[Date Prev][Date Next][Thread Prev][Thread Next][Date index][Thread index]

From |
"FEIVESON, ALAN H. (AL) (JSC-SK) (NASA)" <alan.h.feiveson@nasa.gov> |

To |
"'statalist@hsphsun2.harvard.edu'" <statalist@hsphsun2.harvard.edu> |

Subject |
st: RE: Matrix inversion "bug" |

Date |
Tue, 10 Jun 2003 08:08:50 -0500 |

Mark - I too have been bitten by this one - and I agree - it is a nuisance to have to "symmetrize" the matrix by hand before calling -syminv- or to use -capture-. I like your idea for a syminv2 function that always returns [(A + A')/2 ]-1 no matter what A is as long as A is square and A+A' is nonsingular. Al Feiveson -----Original Message----- From: Mark Schaffer [mailto:M.E.Schaffer@hw.ac.uk] Sent: Monday, June 09, 2003 6:19 PM To: Statalist Cc: Mark Schaffer Subject: st: Matrix inversion "bug" Dear Statalisters: Every now and then I encounter a matrix inversion "bug" in Stata. It cropped up yet again last week when an ivreg2 user wrote to me, and I finally decided to see what my fellow Statalisters think of it. Say we have a matrix M which is calculated as X*S*X'. S is symmetric and so is M. We want to invert M and so the best thing to do is to use -syminv-. The Stata programming manual tells us to use -syminv- instead of -inv- wherever possible. The problem is this. Although M is guaranteed to be symmetric in principle, it is not guaranteed to be symmetric in practice. Tiny rounding errors can arise when Stata multiplies matrices. Once in a while, M will be very slightly non-symmetric, but when it is, -syminv- will exit with an error. When I first encountered this, I wrote to Stata Technical Support, and I received a very helpful and simple fix: prior to the call to syminv, simply do the following: mat M = (M+M')/2 This makes the matrix symmetric. Works, no problem. But... Arguably, this is just a fix for what is really a Stata bug. Ought it be possible for Stata's code to recognise when the result of a matrix multiplication is supposed to be a symmetric matrix? Whether or not this should be called a "bug", it may still be the case that it's not possible for our friends at Stata Corp to fix it. If so, then there are several possibilities: (1) Prior to using -syminv-, we should always (?) symmetrize the matrix we want to invert using the code fragment above. (2) Any (?) time we call -syminv-, we should use -capture-. If the inversion using -syminv- fails, we should call -inv-. (3) Neither of the above is very pretty. An alternative is to ask our Stata Corp friends to, say, add a variant of the -syminv- function, say -syminv2-. This function would automatically symmetrize a square matrix before inverting it. What do you think? --Mark ________________________________________________________________ DISCLAIMER: This e-mail and any files transmitted with it are confidential and intended solely for the use of the individual or entity to whom it is addressed. If you are not the intended recipient you are prohibited from using any of the information contained in this e-mail. In such a case, please destroy all copies in your possession and notify the sender by reply e-mail. Heriot Watt University does not accept liability or responsibility for changes made to this e-mail after it was sent, or for viruses transmitted through this e-mail. Opinions, comments, conclusions and other information in this e-mail that do not relate to the official business of Heriot Watt University are not endorsed by it. ________________________________________________________________ * * For searches and help try: * http://www.stata.com/support/faqs/res/findit.html * http://www.stata.com/support/statalist/faq * http://www.ats.ucla.edu/stat/stata/ * * For searches and help try: * http://www.stata.com/support/faqs/res/findit.html * http://www.stata.com/support/statalist/faq * http://www.ats.ucla.edu/stat/stata/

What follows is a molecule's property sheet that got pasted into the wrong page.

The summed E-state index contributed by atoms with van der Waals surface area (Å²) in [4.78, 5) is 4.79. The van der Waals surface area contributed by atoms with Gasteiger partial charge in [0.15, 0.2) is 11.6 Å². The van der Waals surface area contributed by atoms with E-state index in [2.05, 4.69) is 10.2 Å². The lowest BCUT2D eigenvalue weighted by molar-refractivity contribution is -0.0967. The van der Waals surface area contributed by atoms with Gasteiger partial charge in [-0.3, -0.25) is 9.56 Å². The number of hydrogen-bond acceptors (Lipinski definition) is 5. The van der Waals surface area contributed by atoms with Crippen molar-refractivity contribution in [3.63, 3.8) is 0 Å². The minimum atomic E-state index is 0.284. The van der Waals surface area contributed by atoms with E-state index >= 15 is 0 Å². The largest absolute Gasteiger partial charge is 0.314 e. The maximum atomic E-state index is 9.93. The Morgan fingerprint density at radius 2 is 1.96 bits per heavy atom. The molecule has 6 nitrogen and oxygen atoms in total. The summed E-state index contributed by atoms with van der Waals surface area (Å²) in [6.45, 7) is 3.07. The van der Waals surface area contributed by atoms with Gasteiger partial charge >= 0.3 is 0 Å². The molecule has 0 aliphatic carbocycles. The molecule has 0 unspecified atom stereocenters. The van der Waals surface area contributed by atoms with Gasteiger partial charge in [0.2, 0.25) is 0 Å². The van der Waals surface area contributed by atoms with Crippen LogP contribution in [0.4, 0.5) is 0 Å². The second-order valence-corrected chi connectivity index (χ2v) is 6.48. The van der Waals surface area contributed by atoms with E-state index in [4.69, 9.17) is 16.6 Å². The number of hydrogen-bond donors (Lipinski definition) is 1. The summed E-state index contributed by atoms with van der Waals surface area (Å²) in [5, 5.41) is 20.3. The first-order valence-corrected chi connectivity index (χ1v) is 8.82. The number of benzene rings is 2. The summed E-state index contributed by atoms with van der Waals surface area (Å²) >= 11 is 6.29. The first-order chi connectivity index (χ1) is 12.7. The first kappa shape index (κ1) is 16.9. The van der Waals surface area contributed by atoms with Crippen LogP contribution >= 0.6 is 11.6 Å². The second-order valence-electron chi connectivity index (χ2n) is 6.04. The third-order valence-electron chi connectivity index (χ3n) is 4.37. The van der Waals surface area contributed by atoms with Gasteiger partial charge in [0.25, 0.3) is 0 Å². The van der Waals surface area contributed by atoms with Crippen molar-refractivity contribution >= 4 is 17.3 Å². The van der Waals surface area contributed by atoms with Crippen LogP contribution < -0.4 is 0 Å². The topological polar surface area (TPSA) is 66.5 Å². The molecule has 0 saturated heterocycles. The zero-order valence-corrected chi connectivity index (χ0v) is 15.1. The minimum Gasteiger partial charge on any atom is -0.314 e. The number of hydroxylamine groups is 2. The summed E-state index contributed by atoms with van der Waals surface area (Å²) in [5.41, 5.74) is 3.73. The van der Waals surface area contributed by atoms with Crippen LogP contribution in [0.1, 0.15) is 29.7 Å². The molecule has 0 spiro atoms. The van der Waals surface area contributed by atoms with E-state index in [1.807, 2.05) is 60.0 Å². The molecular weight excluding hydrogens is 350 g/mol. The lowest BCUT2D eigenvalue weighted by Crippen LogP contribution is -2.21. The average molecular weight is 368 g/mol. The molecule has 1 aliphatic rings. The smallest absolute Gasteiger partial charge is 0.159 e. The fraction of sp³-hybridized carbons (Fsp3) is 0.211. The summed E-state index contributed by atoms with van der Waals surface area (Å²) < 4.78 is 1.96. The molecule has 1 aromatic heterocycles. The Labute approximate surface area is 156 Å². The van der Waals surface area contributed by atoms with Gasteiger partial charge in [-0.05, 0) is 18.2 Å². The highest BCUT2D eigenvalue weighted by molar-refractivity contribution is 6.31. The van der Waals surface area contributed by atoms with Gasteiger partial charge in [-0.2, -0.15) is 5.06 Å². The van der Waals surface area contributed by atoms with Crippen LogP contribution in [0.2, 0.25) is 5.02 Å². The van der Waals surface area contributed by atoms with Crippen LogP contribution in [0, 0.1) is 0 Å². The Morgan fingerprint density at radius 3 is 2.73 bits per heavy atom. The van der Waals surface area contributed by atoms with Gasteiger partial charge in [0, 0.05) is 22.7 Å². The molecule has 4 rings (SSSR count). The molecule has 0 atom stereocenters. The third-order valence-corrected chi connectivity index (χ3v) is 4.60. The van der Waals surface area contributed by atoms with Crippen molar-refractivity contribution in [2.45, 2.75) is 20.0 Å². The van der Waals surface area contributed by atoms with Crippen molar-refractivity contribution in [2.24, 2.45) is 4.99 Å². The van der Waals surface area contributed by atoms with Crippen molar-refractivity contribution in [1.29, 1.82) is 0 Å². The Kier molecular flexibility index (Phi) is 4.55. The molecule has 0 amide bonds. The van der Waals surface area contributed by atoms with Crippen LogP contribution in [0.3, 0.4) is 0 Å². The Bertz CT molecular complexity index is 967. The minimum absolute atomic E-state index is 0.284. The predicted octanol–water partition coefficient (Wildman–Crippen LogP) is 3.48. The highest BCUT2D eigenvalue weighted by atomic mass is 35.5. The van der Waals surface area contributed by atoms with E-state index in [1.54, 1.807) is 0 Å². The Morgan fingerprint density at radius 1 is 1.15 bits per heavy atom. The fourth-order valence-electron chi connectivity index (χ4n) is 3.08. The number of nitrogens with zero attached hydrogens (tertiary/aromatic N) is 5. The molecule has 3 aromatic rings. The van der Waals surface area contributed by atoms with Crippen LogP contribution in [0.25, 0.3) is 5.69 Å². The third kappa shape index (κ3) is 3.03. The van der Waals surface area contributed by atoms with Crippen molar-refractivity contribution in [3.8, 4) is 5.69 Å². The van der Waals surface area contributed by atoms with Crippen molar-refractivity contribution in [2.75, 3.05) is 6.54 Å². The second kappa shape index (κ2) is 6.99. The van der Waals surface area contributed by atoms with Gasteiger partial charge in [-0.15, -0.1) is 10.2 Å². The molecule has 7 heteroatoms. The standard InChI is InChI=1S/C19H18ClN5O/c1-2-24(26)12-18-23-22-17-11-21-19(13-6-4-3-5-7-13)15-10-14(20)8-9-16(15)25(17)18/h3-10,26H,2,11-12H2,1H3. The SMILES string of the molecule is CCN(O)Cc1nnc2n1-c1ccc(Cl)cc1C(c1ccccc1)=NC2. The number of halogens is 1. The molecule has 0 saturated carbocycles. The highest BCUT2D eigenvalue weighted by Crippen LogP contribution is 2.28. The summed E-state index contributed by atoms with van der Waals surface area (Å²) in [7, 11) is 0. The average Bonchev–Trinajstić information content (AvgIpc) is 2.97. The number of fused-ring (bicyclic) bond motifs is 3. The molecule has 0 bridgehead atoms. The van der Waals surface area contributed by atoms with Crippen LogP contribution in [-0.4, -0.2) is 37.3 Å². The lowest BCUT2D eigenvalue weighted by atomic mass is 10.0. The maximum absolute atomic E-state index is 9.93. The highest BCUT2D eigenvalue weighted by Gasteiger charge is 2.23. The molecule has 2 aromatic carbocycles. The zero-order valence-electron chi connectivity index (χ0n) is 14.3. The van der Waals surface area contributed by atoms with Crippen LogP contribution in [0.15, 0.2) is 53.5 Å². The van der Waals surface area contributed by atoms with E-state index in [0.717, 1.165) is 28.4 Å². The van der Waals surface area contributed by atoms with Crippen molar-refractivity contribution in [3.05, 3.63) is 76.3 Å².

- Prev by Date:
**st: RE: resampling with weights** - Next by Date:
**st: RE: Matrix inversion "bug"** - Previous by thread:
**st: RE: resampling with weights** - Next by thread:
**st: RE: RE: Matrix inversion "bug"** - Index(es):

© Copyright 1996–2014 StataCorp LP | Terms of use | Privacy | Contact us | What's new | Site index |